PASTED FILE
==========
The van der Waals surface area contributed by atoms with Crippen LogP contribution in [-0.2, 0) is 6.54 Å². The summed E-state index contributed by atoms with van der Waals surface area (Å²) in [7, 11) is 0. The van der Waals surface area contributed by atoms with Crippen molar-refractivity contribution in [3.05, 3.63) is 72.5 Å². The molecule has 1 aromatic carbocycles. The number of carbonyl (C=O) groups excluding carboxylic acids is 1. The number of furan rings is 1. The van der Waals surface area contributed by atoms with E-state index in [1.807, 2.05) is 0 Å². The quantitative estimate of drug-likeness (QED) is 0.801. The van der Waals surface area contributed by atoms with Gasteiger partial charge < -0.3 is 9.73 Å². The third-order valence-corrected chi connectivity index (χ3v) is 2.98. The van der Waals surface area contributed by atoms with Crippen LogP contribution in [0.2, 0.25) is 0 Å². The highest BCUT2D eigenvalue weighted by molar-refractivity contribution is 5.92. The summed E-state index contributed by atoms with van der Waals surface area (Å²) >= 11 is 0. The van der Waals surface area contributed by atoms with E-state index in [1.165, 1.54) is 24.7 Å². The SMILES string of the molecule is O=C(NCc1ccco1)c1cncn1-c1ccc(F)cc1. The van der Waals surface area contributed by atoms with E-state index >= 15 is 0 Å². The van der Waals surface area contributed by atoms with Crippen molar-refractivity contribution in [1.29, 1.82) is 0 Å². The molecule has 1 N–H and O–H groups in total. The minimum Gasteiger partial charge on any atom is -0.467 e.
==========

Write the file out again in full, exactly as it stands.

The van der Waals surface area contributed by atoms with Crippen LogP contribution in [-0.2, 0) is 6.54 Å². The summed E-state index contributed by atoms with van der Waals surface area (Å²) in [7, 11) is 0. The van der Waals surface area contributed by atoms with Crippen molar-refractivity contribution in [3.05, 3.63) is 72.5 Å². The molecule has 1 aromatic carbocycles. The number of carbonyl (C=O) groups excluding carboxylic acids is 1. The number of furan rings is 1. The van der Waals surface area contributed by atoms with E-state index in [1.807, 2.05) is 0 Å². The quantitative estimate of drug-likeness (QED) is 0.801. The van der Waals surface area contributed by atoms with Gasteiger partial charge < -0.3 is 9.73 Å². The third-order valence-corrected chi connectivity index (χ3v) is 2.98. The van der Waals surface area contributed by atoms with Crippen LogP contribution in [0.2, 0.25) is 0 Å². The highest BCUT2D eigenvalue weighted by molar-refractivity contribution is 5.92. The summed E-state index contributed by atoms with van der Waals surface area (Å²) >= 11 is 0. The van der Waals surface area contributed by atoms with E-state index in [1.165, 1.54) is 24.7 Å². The SMILES string of the molecule is O=C(NCc1ccco1)c1cncn1-c1ccc(F)cc1. The van der Waals surface area contributed by atoms with E-state index >= 15 is 0 Å². The van der Waals surface area contributed by atoms with Crippen molar-refractivity contribution in [1.29, 1.82) is 0 Å². The molecule has 1 N–H and O–H groups in total. The minimum Gasteiger partial charge on any atom is -0.467 e.